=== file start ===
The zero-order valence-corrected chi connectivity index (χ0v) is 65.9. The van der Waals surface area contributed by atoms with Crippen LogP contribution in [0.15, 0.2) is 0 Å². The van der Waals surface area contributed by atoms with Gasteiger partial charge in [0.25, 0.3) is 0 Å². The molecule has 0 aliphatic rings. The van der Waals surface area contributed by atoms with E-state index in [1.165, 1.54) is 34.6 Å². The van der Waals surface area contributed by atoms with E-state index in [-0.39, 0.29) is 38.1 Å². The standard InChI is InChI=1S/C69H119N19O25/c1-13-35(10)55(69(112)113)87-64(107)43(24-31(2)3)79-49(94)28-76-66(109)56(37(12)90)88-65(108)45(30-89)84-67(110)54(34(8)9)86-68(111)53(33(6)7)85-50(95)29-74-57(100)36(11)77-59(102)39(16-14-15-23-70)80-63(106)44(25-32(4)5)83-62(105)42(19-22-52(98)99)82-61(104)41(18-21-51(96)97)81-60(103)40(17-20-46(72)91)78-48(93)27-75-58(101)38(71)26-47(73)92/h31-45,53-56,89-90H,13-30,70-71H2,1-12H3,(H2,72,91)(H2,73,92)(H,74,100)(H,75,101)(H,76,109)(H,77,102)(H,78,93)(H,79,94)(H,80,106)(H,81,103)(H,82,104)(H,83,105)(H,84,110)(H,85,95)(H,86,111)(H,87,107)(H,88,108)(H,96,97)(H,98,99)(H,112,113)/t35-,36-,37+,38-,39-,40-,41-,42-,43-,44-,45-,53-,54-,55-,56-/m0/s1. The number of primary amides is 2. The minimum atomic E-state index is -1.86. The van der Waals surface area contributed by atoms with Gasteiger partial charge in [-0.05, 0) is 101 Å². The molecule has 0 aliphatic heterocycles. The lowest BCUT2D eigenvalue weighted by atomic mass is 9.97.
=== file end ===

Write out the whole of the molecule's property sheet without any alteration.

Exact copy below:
The zero-order valence-corrected chi connectivity index (χ0v) is 65.9. The van der Waals surface area contributed by atoms with Crippen LogP contribution in [0.15, 0.2) is 0 Å². The van der Waals surface area contributed by atoms with Gasteiger partial charge in [0.25, 0.3) is 0 Å². The molecule has 0 aliphatic rings. The van der Waals surface area contributed by atoms with E-state index in [1.165, 1.54) is 34.6 Å². The van der Waals surface area contributed by atoms with E-state index in [-0.39, 0.29) is 38.1 Å². The standard InChI is InChI=1S/C69H119N19O25/c1-13-35(10)55(69(112)113)87-64(107)43(24-31(2)3)79-49(94)28-76-66(109)56(37(12)90)88-65(108)45(30-89)84-67(110)54(34(8)9)86-68(111)53(33(6)7)85-50(95)29-74-57(100)36(11)77-59(102)39(16-14-15-23-70)80-63(106)44(25-32(4)5)83-62(105)42(19-22-52(98)99)82-61(104)41(18-21-51(96)97)81-60(103)40(17-20-46(72)91)78-48(93)27-75-58(101)38(71)26-47(73)92/h31-45,53-56,89-90H,13-30,70-71H2,1-12H3,(H2,72,91)(H2,73,92)(H,74,100)(H,75,101)(H,76,109)(H,77,102)(H,78,93)(H,79,94)(H,80,106)(H,81,103)(H,82,104)(H,83,105)(H,84,110)(H,85,95)(H,86,111)(H,87,107)(H,88,108)(H,96,97)(H,98,99)(H,112,113)/t35-,36-,37+,38-,39-,40-,41-,42-,43-,44-,45-,53-,54-,55-,56-/m0/s1. The number of primary amides is 2. The minimum atomic E-state index is -1.86. The van der Waals surface area contributed by atoms with Gasteiger partial charge in [-0.05, 0) is 101 Å². The molecule has 0 aliphatic heterocycles. The lowest BCUT2D eigenvalue weighted by atomic mass is 9.97.